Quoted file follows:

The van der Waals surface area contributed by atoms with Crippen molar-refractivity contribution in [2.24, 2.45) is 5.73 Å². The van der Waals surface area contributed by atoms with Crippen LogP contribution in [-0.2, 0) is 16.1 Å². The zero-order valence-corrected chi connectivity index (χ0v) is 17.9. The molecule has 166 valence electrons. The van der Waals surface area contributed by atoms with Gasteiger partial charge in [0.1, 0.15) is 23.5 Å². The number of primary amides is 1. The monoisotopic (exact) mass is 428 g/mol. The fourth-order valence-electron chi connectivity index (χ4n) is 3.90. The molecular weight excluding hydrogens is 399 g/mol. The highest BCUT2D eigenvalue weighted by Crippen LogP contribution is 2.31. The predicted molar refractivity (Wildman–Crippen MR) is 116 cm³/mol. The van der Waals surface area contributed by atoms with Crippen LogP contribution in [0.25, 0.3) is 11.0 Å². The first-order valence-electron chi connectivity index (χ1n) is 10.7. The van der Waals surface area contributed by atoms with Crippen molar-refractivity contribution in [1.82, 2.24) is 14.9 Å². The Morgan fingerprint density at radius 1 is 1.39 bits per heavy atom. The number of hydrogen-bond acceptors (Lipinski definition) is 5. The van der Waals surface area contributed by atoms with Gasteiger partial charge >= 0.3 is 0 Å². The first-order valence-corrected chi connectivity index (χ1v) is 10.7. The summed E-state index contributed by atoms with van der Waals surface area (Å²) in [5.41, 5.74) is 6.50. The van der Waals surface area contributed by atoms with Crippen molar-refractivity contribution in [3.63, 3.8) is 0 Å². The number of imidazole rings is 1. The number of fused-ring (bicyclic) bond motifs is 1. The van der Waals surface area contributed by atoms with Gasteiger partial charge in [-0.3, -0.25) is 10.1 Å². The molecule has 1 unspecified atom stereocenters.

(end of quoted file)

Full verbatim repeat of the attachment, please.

The van der Waals surface area contributed by atoms with Crippen molar-refractivity contribution in [2.24, 2.45) is 5.73 Å². The van der Waals surface area contributed by atoms with Crippen LogP contribution in [-0.2, 0) is 16.1 Å². The zero-order valence-corrected chi connectivity index (χ0v) is 17.9. The molecule has 166 valence electrons. The van der Waals surface area contributed by atoms with Gasteiger partial charge in [0.1, 0.15) is 23.5 Å². The number of primary amides is 1. The monoisotopic (exact) mass is 428 g/mol. The fourth-order valence-electron chi connectivity index (χ4n) is 3.90. The molecular weight excluding hydrogens is 399 g/mol. The highest BCUT2D eigenvalue weighted by Crippen LogP contribution is 2.31. The predicted molar refractivity (Wildman–Crippen MR) is 116 cm³/mol. The van der Waals surface area contributed by atoms with Crippen LogP contribution in [0.25, 0.3) is 11.0 Å². The first-order valence-electron chi connectivity index (χ1n) is 10.7. The van der Waals surface area contributed by atoms with Crippen molar-refractivity contribution in [1.82, 2.24) is 14.9 Å². The Morgan fingerprint density at radius 1 is 1.39 bits per heavy atom. The number of hydrogen-bond acceptors (Lipinski definition) is 5. The van der Waals surface area contributed by atoms with Gasteiger partial charge >= 0.3 is 0 Å². The first-order valence-corrected chi connectivity index (χ1v) is 10.7. The summed E-state index contributed by atoms with van der Waals surface area (Å²) in [5.41, 5.74) is 6.50. The van der Waals surface area contributed by atoms with Crippen molar-refractivity contribution in [3.63, 3.8) is 0 Å². The number of imidazole rings is 1. The number of fused-ring (bicyclic) bond motifs is 1. The van der Waals surface area contributed by atoms with Gasteiger partial charge in [-0.3, -0.25) is 10.1 Å². The molecule has 1 unspecified atom stereocenters.